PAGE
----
Discovery in Unlawful Detainer Cases – San Diego Landlord Tenant Attorney

MB900056527Unlawful detainer (eviction) cases in California are typically referred to as summary court procedures (which is another way of saying that they move much quicker than typical civil litigation cases).  However, many parties do not realize that discovery is available in these types of cases.  Below are some of the typical discovery tools used in unlawful detainer cases:

  1. Interrogatories.  A plaintiff may serve a defendant with written interrogatories at any time five (5) days after service of the summons on, or appearance by, the defendant, whichever occurs first.  The defendant may serve the plaintiff with interrogatories at any time.  Responses to interrogatories are typically due within five (5) days, unless the Court extends or shortens this deadline.  It should be noted that California does have judicial council form interrogatories for unlawful detainer cases. 
  2. Request For Admissions.  Like interrogatories, a plaintiff may serve a defendant with request for admissions at any time five (5) days after service of the summons on, or appearance by, the defendant, whichever occurs first.  The defendant may serve the plaintiff with request for admissions at any time.  Responses to requests for admissions are due within at least five (5) days, unless the Court extends or shortens this deadline.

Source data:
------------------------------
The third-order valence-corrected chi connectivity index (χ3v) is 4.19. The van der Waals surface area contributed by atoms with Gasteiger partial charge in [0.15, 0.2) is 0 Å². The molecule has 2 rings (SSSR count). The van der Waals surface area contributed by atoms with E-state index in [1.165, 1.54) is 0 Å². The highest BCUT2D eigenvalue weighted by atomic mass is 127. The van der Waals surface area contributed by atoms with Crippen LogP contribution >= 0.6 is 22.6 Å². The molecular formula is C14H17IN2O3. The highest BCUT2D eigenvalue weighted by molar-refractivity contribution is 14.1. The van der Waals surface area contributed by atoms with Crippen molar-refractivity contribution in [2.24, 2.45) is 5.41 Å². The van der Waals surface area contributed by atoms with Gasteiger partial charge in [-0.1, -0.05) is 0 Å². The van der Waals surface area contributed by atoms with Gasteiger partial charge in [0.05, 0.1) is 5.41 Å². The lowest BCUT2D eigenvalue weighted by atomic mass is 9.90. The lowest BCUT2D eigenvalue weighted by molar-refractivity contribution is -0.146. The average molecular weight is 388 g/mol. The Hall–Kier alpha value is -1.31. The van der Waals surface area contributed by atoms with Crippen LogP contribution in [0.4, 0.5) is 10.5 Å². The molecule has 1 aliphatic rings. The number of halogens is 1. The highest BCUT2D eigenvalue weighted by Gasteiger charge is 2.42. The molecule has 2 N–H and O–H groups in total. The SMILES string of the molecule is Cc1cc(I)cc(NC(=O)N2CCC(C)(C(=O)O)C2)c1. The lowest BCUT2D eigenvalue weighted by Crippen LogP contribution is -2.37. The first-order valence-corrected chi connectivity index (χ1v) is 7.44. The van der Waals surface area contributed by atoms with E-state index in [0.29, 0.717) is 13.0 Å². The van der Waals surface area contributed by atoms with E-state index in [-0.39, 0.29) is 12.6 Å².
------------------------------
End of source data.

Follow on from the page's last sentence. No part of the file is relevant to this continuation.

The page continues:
3. Depositions.  Oral depositions must be scheduled for a date at least five (5) days after service of the deposition notice but not later than five (5) days before trial.  On motion or ex parte application, the Court may shorten or extend these deadlines.  Due to the cost involved, depositions are rarely taken in unlawful detainer cases.
  4. Inspections Demands.  A plaintiff may serve a defendant with a demand for inspection, copying, testing, or sampling of documents, electronically stored information, or land at any time five (5) days after the service of the summons on, or appearance by, the defendant, whichever occurs first.  A defendant may serve the same upon a plaintiff at any time.  The demand must specify a reasonable time for the inspection, copying, testing, or sampling at least five (5) days after service of the demand.  The responding party has at least five (5) days to respond.

It is important to note that many of the above deadlines may be shortened or extended by order of the Court, upon a showing of good cause. 

If a plaintiff or defendant anticipates a contested unlawful detainer matter, it is typically good practice to utilize discovery tools.  If you have any questions on discovery in unlawful detainer cases or other landlord/tenant issues, please contact us at info@thevclawgroup.com or 858.519.7333.